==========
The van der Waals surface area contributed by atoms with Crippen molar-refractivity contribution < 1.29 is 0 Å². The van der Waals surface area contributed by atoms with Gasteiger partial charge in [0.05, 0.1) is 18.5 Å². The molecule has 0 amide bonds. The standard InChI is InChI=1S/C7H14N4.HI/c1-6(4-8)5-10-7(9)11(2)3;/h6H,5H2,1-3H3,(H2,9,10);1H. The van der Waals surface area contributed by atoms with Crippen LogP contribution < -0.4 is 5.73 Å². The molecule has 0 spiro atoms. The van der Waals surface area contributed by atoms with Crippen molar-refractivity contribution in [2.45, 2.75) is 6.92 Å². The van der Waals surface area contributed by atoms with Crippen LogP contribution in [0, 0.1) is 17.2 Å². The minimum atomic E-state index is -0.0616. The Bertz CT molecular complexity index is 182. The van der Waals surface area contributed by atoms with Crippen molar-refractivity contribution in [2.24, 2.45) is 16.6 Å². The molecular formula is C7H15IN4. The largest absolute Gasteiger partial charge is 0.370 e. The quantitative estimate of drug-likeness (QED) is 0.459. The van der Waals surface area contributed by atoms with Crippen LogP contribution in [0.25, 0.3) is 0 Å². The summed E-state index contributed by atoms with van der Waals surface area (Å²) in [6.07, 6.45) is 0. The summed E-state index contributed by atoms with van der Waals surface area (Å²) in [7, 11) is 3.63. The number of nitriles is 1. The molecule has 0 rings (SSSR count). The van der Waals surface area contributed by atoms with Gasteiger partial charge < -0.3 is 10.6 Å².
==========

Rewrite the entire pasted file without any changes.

The van der Waals surface area contributed by atoms with Crippen molar-refractivity contribution < 1.29 is 0 Å². The van der Waals surface area contributed by atoms with Gasteiger partial charge in [0.05, 0.1) is 18.5 Å². The molecule has 0 amide bonds. The standard InChI is InChI=1S/C7H14N4.HI/c1-6(4-8)5-10-7(9)11(2)3;/h6H,5H2,1-3H3,(H2,9,10);1H. The van der Waals surface area contributed by atoms with Crippen LogP contribution < -0.4 is 5.73 Å². The molecule has 0 spiro atoms. The van der Waals surface area contributed by atoms with Crippen molar-refractivity contribution in [2.45, 2.75) is 6.92 Å². The van der Waals surface area contributed by atoms with Crippen LogP contribution in [0, 0.1) is 17.2 Å². The minimum atomic E-state index is -0.0616. The Bertz CT molecular complexity index is 182. The van der Waals surface area contributed by atoms with Crippen molar-refractivity contribution in [2.24, 2.45) is 16.6 Å². The molecular formula is C7H15IN4. The largest absolute Gasteiger partial charge is 0.370 e. The quantitative estimate of drug-likeness (QED) is 0.459. The van der Waals surface area contributed by atoms with Crippen LogP contribution in [0.25, 0.3) is 0 Å². The summed E-state index contributed by atoms with van der Waals surface area (Å²) in [6.07, 6.45) is 0. The summed E-state index contributed by atoms with van der Waals surface area (Å²) in [7, 11) is 3.63. The number of nitriles is 1. The molecule has 0 rings (SSSR count). The van der Waals surface area contributed by atoms with Gasteiger partial charge < -0.3 is 10.6 Å².